Should North Carolina high schools adopt a shot clock for basketball games?
The consensus nationally is “no,” but some voices continue to urge the National Federation of High School Associations to adopt a time limit for a team to hit the rim.
“A shot clock is NEEDED (emphasis his) in high school, and college should have a 30-second shot clock,” Dick Vitale tweeted.
Vitale might seem bombastic to some, but he does know basketball.
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That doesn’t make him right on this issue. He’s a bit based. After all, the majority of his coaching experience and subsequent broadcasting career have come from the college and professional ranks, both of which place an emphasis on crowd-pleasing offense.
Arguably, nothing has changed the game of basketball after the days of Naismith and peach baskets more than the NCAA tournament’s expansion, then the introduction of the shot clock and the three-point shot.
Proponents of the shot clock, like Vitale, will point to some notorious examples of slow-down games that lacked any signifiant action until the final minutes.
Case in point: N.C. State 12, Duke 10 in the 1968 Atlantic Coast Conference tournament semifinals.
Radio play-by-play announcer Bill Currie, “The Mouth of the South,” told listeners on the Tar Heel Network: “This game is about as exciting as watching artificial insemination.”
Fans booed. One official sat on the scorers table. Duke players just stood and watched, most of the game, as an N.C. State player dribbled unmolested near midcourt. He passed only when his arm got tired.
Dean Smith, inventor of the Four Corners offense, once had his Tar Heels hold the ball for an entire half against Duke, resulting in a 0-7 deficit at halftime.
Smith argued against a shot clock in college basketball – not because he loved the Four Corners; as a Kansas alum he loved the fast break – but because he believed a slow-down offense offense was the great leveler. A stall like the Four Corners, he said, could give a smaller team without great shooters at least some chance against a taller, more talented team.
“I’m not in favor of the shot clock,” said Chapel Hill girls basketball coach Sherry Norris, who coincidentally watched many of Smith’s Carolina’s teams win with the Four Corners when she was a UNC undergraduate.
“If we go to the shot clock, it will change the game, and schools with less skilled players will always be penalized and not have an opportunity to be as competitive,” Norris said. “The shot clock takes away the coach’s ability to use a slow-down game when their players are less skilled offensively.”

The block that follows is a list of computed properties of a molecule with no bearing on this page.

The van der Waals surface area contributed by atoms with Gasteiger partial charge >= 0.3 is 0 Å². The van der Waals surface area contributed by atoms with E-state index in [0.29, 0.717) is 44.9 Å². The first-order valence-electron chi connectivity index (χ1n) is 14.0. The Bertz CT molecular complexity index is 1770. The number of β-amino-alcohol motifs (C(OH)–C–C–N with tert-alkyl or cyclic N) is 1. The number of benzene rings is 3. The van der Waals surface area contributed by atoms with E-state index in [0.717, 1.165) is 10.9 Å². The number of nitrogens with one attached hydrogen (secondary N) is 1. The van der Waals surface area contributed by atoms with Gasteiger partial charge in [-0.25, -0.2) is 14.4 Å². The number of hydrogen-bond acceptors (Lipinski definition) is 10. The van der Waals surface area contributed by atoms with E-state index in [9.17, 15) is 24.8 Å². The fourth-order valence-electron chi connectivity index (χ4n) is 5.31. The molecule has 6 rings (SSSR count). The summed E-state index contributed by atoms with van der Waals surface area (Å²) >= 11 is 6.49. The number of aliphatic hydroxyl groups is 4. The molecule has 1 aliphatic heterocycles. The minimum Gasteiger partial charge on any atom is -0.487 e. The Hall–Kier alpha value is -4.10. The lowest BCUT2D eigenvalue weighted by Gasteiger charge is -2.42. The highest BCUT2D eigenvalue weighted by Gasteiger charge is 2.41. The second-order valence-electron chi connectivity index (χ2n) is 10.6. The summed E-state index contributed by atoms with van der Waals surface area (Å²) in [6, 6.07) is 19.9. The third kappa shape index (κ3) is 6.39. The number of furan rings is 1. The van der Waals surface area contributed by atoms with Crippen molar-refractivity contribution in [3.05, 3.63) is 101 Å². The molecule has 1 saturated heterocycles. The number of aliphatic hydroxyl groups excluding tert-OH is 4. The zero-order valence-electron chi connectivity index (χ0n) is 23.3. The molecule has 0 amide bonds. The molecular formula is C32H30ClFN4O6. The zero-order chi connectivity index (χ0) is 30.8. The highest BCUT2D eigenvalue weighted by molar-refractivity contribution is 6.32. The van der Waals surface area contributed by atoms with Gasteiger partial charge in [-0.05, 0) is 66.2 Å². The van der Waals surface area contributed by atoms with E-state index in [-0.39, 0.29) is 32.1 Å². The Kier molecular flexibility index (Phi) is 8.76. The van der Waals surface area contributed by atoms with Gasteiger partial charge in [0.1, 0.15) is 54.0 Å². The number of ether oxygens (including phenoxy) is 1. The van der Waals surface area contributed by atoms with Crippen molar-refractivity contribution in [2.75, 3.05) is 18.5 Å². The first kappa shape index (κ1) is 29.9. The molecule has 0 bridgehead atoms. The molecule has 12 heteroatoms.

Smith remained steadfastly opposed to the clock until the NCAA rules committee voiced support for the addition of the three-point arc, which, like the slow-down, provided an equalizer for smaller schools.
The National Basketball Association introduced a 24-second shot clock in the 1950s. The NCAA adopted the clock in 1986, 35 seconds for men and 30 seconds for women’s college basketball
The question remains: Why does the high school game need to change?
“It would speed up the tempo of the game. I’d be in favor if that,” Carrboro coach John Alcox said earlier this season.
But most area coaches disagree.
“No shot clock is the beauty of the high school game — just as the shot clock adds strategy to the next two levels,” said East Chapel Hill’s Ray Hartsfield. “High school basketball is the last great bastion of amateurism in our game, and it shouldn’t be touched.”
Hartsfield noted that the time limits of each level – high school (no shot clock), college (35 seconds), and NBA (24 seconds) — correlates with the individual talents of its players. Lesser teams need time to set up offenses, while the very best often need mere seconds to get off a good shot.
The irony may be that while a shot clock might make for more offense, that doesn’t necessarily equate to better offense.
The National Federation of High School Associations has no standard for shot clocks. Only seven states — California, Massachusetts, New York, North Dakota, Rhode Island, South Dakota and Washington — have adopted a shot clock for high school basketball.
According to Maxpreps.com, Only one state with a shot clock, South Dakota, rates among the nation’s top 10 for scoring offense – and it’s 10th. North Carolina is No. 4, with teams combining for an average of 109 points a game. Minnesota and Kentucky are 1-2, with 114 points a game.
The national average winning score in states without a shot clock -- 60 points.
The national average winning score for the states with a shot clock -- 58.5 points.